For more information on estimated tax for corporations visit the IRS’ Instructions for Form 1120-W page.

Employment Taxes

If your corporation employs staff, you will need to withhold, deposit, and report all taxes related to their employment. 

Federal Income Taxes

Employers of corporations generally must withhold federal income taxes from their employees’ wages. These “withholdings” must be deposited in accordance with Publication 15 of the IRS. 

Corporations submit federal income taxes through form 941. For more instructions, see the IRS’ instructions for Form 941

Social Security and Medicare Taxes

Employers in corporations are required to withhold a percentage of their employees’ wages to cover the cost of their social security and Medicare tax. 

These must be deposited in accordance with the IRS. 

Additional Medicare Taxes

Employers are also required to withhold the 0.9% Additional Medicare Tax from their employees’ wages after they exceed the statutory “threshold amount”.

Not all individuals will be liable to pay for Additional Medicare Tax. 

Even when they are, the specific rate they will be subjected to will vary depending on their filing status:

  • Married filing jointly: $250,000 per annum
  • Married filing separate: Threshold amount of $125,000 per annum
  • Single, Head of Household, or Qualifying widow(er): Threshold amount of $200,000 per annum

For a more comprehensive understanding of Medicare taxes see the IRS’ questions and answers page.

Federal Unemployment (FUTA) Taxes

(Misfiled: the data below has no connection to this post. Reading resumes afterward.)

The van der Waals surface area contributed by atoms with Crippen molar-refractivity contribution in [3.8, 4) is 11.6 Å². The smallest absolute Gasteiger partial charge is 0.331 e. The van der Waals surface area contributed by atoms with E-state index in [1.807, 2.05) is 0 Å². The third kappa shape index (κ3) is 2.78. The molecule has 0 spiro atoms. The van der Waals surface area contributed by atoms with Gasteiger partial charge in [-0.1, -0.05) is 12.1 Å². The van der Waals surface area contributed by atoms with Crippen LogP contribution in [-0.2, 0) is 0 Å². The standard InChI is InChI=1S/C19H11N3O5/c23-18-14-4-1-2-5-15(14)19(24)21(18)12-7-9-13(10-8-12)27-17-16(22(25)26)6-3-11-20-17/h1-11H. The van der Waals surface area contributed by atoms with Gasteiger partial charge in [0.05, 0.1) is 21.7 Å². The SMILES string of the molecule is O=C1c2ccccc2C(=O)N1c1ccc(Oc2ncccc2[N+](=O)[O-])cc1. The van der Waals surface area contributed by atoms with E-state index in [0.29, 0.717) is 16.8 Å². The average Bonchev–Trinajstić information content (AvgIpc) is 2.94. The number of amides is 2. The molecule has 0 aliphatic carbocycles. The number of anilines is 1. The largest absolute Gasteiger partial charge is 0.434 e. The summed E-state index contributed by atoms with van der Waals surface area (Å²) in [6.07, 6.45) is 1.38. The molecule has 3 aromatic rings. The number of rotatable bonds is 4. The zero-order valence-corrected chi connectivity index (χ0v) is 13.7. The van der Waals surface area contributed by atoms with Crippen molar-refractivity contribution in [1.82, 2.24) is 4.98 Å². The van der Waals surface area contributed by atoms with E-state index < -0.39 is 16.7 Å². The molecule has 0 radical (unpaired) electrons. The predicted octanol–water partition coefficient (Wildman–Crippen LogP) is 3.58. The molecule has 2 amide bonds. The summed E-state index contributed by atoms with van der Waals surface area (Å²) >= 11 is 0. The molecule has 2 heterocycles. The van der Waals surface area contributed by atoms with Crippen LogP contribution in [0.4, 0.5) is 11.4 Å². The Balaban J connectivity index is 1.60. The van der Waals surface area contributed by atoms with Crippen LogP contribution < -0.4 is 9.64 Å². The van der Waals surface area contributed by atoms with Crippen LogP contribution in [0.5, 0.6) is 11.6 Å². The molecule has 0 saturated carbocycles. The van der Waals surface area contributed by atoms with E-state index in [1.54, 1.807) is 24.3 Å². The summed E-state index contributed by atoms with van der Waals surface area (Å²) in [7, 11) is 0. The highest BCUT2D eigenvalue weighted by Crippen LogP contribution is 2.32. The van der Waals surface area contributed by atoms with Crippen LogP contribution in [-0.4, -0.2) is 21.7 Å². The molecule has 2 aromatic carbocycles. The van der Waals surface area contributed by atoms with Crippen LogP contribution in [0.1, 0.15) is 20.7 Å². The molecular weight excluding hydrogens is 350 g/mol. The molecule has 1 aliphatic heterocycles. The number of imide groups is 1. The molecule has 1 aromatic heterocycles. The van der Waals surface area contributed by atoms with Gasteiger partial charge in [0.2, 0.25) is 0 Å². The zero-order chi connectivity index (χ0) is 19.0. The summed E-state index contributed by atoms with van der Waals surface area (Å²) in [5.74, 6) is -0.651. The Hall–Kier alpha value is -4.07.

FUTA taxes are reported and paid separately from the federal income, social security, and Medicare taxes listed above.

The main difference between FUTA taxes and the rest is that these are not withheld from employees’ salaries, employers are required to pay for this themselves. 

For a guide on FUTA taxes, see the IRS instructions on filing Form 940.

Excise Taxes

Excise taxes are an indirect form of taxes levied on the sale or use of regulated products.

Products that are generally subject to excise taxes include:

  • Tobacco
  • Alcohol
  • Firearms
  • Fuel

This means that the amount of excise taxes that you will have to pay (and the forms you will have to fill) will ultimately depend on your business’s activities.

There are generally four different types of excise taxes forms that your corporation may need to use:

  • Form 720: This can encapsulate several broad categories:
    • Environmental taxes
    • Fuel taxes
    • Air transportation taxes
    • Tax on the first retail sale of trucks, tractors, and trailers
  • Form 2290: This is a specific tax on certain heavy vehicles which are used in public highways (generally relating to trucks, truck tractors, and buses that weigh 55,000 pounds or more.
  • Form 730: You will need to fill in Form 730 if your corporation is involved with gambling or wagering in any way.
  • Form 11-C: This covers any required federal occupational tax that your corporation may need to pay if it conducts any wagering-related activity. 

What Expenses Can Corporations Deduct?

Under US law, accepted tax-deductible expenses are the vast majority of “ordinary, necessary, and reasonable” business expenses allow corporations or other business entities to generate business income.

The IRS defines “ordinary, necessary, and reasonable” expenses as any expenses that are both helpful and appropriate for a business to operate profitably.